In celebration of their 30th anniversary, Hauser & Wirth will present Louise Bourgeois’ ‘Spider’ (1996) at Art Basel in Basel, one of the most iconic artworks of the 20th-century. The sculpture will be shown alongside an outstanding selection of modern and contemporary masterpieces by artists including Mark Bradford, George Condo, Philip Guston, Christina Quarles, Gerhard Richter and Avery Singer.
An icon of 20th-century art, Louise Bourgeois’ monumental, 11-foot ‘Spider’ (1996) is one of the renowned artist’s most celebrated and recognizable sculptures. Among her manifold themes, the spider carries a particular cogency in Bourgeois’ oeuvre. The motif first appeared in 1947 with two small ink and charcoal drawings, one of which renders the spider with a round head and bulbous body supported on eight stick-like legs, its eyes curiously merged into a mask-like ellipse. Almost 50 years later, Bourgeois returned to the subject with her first ‘Spider’ sculpture, made in 1994 from found materials, including steel pipes and a bowling ball. She elaborated on the spider’s symbolism in her 1995 book, ‘Ode à Ma Mère,’ which she wrote and illustrated with a series of drypoint etchings. In the ensuing decade, Bourgeois created a number of editioned bronze and unique steel spiders of varying dimensions, which are now in the collections of some of the most important museums in the world, including the San Francisco Museum of Modern Art, the Museo Reina Sofía in Madrid, the Musée d’Art Moderne de la Ville in Paris, the Guggenheim Museum Bilbao, Tate Modern, and Seoul’s Leeum Samsung Museum of Art.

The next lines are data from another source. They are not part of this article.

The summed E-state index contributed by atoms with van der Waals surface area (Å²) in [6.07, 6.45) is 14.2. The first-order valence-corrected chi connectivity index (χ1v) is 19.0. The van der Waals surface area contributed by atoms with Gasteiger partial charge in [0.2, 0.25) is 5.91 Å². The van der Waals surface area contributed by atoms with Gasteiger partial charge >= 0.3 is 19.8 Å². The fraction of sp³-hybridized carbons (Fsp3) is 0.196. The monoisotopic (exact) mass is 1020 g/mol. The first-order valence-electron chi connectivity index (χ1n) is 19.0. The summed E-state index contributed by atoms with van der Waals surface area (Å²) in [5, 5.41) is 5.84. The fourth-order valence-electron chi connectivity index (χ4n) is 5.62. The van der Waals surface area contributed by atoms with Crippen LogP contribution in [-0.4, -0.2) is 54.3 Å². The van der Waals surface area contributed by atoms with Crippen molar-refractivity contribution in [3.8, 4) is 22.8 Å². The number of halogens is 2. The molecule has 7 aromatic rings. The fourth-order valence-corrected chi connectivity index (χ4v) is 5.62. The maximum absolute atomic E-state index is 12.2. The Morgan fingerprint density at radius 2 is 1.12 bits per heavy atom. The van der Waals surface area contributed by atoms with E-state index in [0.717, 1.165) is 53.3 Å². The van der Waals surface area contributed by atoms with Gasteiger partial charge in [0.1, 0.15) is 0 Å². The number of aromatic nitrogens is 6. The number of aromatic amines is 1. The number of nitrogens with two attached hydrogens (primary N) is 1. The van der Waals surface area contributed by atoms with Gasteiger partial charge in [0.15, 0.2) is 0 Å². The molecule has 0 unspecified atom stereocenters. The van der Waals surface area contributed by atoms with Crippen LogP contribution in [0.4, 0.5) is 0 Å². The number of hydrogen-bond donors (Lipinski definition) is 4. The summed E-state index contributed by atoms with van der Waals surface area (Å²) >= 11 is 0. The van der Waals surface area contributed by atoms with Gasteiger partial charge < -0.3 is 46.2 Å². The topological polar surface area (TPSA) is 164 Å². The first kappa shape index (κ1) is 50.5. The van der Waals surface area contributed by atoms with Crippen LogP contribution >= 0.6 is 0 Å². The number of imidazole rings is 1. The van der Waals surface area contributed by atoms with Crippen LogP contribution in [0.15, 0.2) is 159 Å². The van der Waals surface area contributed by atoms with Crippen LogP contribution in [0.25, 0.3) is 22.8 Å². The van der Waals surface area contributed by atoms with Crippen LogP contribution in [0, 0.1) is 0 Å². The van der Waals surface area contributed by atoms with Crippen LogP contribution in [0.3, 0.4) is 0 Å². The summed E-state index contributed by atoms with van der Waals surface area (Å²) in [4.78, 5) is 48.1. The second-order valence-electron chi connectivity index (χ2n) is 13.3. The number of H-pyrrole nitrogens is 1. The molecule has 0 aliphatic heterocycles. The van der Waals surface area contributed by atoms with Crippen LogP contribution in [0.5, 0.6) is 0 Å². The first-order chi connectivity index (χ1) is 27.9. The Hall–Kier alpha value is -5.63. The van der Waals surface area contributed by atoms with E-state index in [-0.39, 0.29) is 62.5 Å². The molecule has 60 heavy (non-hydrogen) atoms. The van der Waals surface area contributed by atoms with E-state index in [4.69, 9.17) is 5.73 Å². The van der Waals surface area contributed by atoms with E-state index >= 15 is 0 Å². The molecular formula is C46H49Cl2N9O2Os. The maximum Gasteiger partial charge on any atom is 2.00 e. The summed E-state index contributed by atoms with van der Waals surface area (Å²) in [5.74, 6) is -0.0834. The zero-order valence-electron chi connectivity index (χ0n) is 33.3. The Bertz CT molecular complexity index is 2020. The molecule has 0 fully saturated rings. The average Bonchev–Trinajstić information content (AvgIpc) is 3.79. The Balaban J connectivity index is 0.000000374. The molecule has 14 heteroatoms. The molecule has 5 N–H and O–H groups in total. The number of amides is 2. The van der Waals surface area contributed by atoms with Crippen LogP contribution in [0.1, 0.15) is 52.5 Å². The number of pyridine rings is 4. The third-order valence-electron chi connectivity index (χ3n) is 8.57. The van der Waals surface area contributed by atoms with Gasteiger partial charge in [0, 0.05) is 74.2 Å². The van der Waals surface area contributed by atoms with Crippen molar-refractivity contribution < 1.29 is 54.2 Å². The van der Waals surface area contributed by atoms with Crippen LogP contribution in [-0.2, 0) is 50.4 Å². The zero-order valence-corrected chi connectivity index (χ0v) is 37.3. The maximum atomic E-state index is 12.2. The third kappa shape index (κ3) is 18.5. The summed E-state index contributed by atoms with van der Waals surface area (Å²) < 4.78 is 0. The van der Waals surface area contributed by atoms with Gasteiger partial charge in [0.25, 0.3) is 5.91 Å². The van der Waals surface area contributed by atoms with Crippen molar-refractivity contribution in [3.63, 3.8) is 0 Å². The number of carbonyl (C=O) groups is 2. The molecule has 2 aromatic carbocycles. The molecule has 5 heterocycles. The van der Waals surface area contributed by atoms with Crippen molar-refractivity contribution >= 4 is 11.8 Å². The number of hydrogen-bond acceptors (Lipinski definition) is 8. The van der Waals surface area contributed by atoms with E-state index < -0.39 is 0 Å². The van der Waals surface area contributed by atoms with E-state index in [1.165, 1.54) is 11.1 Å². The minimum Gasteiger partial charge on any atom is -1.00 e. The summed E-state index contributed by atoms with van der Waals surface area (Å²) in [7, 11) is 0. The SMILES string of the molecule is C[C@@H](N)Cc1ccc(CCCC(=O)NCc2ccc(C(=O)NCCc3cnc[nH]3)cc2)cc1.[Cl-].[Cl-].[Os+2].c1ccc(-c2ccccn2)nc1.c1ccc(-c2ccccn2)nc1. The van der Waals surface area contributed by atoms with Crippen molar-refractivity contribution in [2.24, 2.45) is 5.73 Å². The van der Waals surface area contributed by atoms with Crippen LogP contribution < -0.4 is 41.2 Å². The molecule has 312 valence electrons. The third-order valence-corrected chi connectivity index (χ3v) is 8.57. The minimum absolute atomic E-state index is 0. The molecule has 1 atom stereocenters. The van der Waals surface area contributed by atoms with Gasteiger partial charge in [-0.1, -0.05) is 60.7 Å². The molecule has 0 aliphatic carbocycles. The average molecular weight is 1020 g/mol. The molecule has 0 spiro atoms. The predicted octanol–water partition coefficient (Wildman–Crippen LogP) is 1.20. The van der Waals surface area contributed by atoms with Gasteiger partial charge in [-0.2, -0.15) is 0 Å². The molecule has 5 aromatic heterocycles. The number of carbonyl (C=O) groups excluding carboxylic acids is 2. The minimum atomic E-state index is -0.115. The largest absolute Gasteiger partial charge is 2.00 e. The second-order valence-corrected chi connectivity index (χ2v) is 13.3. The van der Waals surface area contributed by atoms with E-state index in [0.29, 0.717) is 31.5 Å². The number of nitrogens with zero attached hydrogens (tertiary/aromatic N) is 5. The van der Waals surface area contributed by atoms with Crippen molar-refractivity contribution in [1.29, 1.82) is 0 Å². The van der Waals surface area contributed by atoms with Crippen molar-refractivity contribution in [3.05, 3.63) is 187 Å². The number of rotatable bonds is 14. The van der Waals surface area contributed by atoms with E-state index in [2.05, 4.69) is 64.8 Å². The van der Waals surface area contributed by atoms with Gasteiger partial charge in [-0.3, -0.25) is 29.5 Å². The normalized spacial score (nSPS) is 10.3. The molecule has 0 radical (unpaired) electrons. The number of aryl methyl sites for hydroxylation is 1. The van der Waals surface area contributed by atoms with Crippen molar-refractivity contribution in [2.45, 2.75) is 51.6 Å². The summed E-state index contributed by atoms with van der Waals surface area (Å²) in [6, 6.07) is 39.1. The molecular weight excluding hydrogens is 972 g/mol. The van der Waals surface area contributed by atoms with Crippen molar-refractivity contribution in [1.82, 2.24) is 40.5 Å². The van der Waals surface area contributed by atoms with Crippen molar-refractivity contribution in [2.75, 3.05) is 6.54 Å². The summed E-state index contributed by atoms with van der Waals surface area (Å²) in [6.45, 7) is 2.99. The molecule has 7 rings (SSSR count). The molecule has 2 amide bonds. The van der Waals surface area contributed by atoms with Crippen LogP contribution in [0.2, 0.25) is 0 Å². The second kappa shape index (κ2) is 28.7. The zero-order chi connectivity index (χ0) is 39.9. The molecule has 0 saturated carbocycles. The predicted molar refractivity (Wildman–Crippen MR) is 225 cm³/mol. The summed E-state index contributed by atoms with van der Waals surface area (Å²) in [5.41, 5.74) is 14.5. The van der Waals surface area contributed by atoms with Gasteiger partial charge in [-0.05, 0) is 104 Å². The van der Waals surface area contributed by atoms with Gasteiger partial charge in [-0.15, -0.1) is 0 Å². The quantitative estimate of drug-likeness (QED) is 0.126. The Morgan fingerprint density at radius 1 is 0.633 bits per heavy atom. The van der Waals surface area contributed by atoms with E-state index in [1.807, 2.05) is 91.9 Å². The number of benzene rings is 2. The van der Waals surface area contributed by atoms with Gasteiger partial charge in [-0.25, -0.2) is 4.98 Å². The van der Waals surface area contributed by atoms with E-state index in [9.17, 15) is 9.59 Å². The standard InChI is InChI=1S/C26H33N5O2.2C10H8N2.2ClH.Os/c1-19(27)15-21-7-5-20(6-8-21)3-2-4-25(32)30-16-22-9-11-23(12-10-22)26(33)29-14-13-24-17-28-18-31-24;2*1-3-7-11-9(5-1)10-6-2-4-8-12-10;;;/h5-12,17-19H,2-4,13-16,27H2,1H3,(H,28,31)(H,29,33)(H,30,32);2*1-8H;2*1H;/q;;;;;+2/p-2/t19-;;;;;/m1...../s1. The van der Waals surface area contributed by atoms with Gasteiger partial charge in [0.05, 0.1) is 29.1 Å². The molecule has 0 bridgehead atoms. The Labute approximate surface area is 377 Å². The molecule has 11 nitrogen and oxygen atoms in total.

In 1996, Bourgeois created two closely related ‘Spider’ sculptures which are referred to as her 11-Foot Spiders. Each exists as a unique steel version, as well as a bronze edition. These towering sculptures are at once menacing and seductive. Juxtaposing the tension and torque of imminent movement with delicate, graceful balance, Bourgeois’ monumental ‘Spider’ is both a predator and protector.
Like the inspiration for much of the artist’s oeuvre, ‘Spider’ is rooted in Bourgeois’ childhood memories and evocatively combines the powers of fantasy and fear. The spider’s association with weaving evokes the artist’s formative experience as a young girl in her family’s tapestry restoration workshop, and most potently symbolizes her mother, a weaver and textile restorer who died when Bourgeois was 20. ‘Spider’ is also a complex self-portrait: the spider spins its web from its body, which Bourgeois saw as a metaphor for her creative process. The iconic sculpture weaves together the threads of Bourgeois’ personal and creative life in a highly symbolic masterpiece of modern art.